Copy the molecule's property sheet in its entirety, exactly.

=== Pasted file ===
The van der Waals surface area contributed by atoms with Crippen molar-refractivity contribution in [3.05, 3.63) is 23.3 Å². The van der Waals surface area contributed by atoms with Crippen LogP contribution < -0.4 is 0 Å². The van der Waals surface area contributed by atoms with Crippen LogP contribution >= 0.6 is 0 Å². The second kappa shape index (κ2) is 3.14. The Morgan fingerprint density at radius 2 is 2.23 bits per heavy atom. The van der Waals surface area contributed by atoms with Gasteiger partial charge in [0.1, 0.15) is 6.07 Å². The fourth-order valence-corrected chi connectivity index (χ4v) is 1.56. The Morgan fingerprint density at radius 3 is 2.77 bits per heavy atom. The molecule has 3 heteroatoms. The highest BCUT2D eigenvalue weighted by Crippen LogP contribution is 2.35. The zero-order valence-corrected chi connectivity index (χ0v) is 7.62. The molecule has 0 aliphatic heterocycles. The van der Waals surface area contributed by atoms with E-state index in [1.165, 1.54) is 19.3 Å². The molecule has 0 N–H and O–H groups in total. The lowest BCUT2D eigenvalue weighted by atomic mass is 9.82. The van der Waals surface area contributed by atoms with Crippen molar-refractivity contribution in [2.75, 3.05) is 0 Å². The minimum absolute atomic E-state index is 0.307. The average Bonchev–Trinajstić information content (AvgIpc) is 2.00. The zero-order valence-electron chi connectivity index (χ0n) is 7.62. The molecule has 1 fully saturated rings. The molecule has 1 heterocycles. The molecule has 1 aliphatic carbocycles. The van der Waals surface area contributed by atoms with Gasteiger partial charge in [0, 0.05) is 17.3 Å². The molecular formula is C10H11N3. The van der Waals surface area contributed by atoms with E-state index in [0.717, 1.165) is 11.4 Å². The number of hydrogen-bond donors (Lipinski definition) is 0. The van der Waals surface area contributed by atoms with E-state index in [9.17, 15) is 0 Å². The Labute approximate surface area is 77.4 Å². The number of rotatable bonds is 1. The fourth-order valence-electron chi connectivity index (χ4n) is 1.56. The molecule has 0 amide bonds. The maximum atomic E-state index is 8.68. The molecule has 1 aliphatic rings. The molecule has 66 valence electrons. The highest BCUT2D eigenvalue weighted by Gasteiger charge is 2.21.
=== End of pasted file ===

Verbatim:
The van der Waals surface area contributed by atoms with Crippen molar-refractivity contribution in [3.05, 3.63) is 23.3 Å². The van der Waals surface area contributed by atoms with Crippen LogP contribution < -0.4 is 0 Å². The van der Waals surface area contributed by atoms with Crippen LogP contribution >= 0.6 is 0 Å². The second kappa shape index (κ2) is 3.14. The Morgan fingerprint density at radius 2 is 2.23 bits per heavy atom. The van der Waals surface area contributed by atoms with Gasteiger partial charge in [0.1, 0.15) is 6.07 Å². The fourth-order valence-corrected chi connectivity index (χ4v) is 1.56. The Morgan fingerprint density at radius 3 is 2.77 bits per heavy atom. The molecule has 3 heteroatoms. The highest BCUT2D eigenvalue weighted by Crippen LogP contribution is 2.35. The zero-order valence-corrected chi connectivity index (χ0v) is 7.62. The molecule has 0 aliphatic heterocycles. The van der Waals surface area contributed by atoms with E-state index in [1.165, 1.54) is 19.3 Å². The molecule has 0 N–H and O–H groups in total. The lowest BCUT2D eigenvalue weighted by atomic mass is 9.82. The van der Waals surface area contributed by atoms with Crippen molar-refractivity contribution in [2.75, 3.05) is 0 Å². The minimum absolute atomic E-state index is 0.307. The average Bonchev–Trinajstić information content (AvgIpc) is 2.00. The zero-order valence-electron chi connectivity index (χ0n) is 7.62. The molecule has 1 fully saturated rings. The molecule has 1 heterocycles. The molecule has 1 aliphatic carbocycles. The van der Waals surface area contributed by atoms with Gasteiger partial charge in [0, 0.05) is 17.3 Å². The molecular formula is C10H11N3. The van der Waals surface area contributed by atoms with E-state index in [0.717, 1.165) is 11.4 Å². The number of hydrogen-bond donors (Lipinski definition) is 0. The van der Waals surface area contributed by atoms with E-state index in [9.17, 15) is 0 Å². The Labute approximate surface area is 77.4 Å². The number of rotatable bonds is 1. The fourth-order valence-electron chi connectivity index (χ4n) is 1.56. The molecule has 0 amide bonds. The maximum atomic E-state index is 8.68. The molecule has 1 aliphatic rings. The molecule has 66 valence electrons. The highest BCUT2D eigenvalue weighted by Gasteiger charge is 2.21.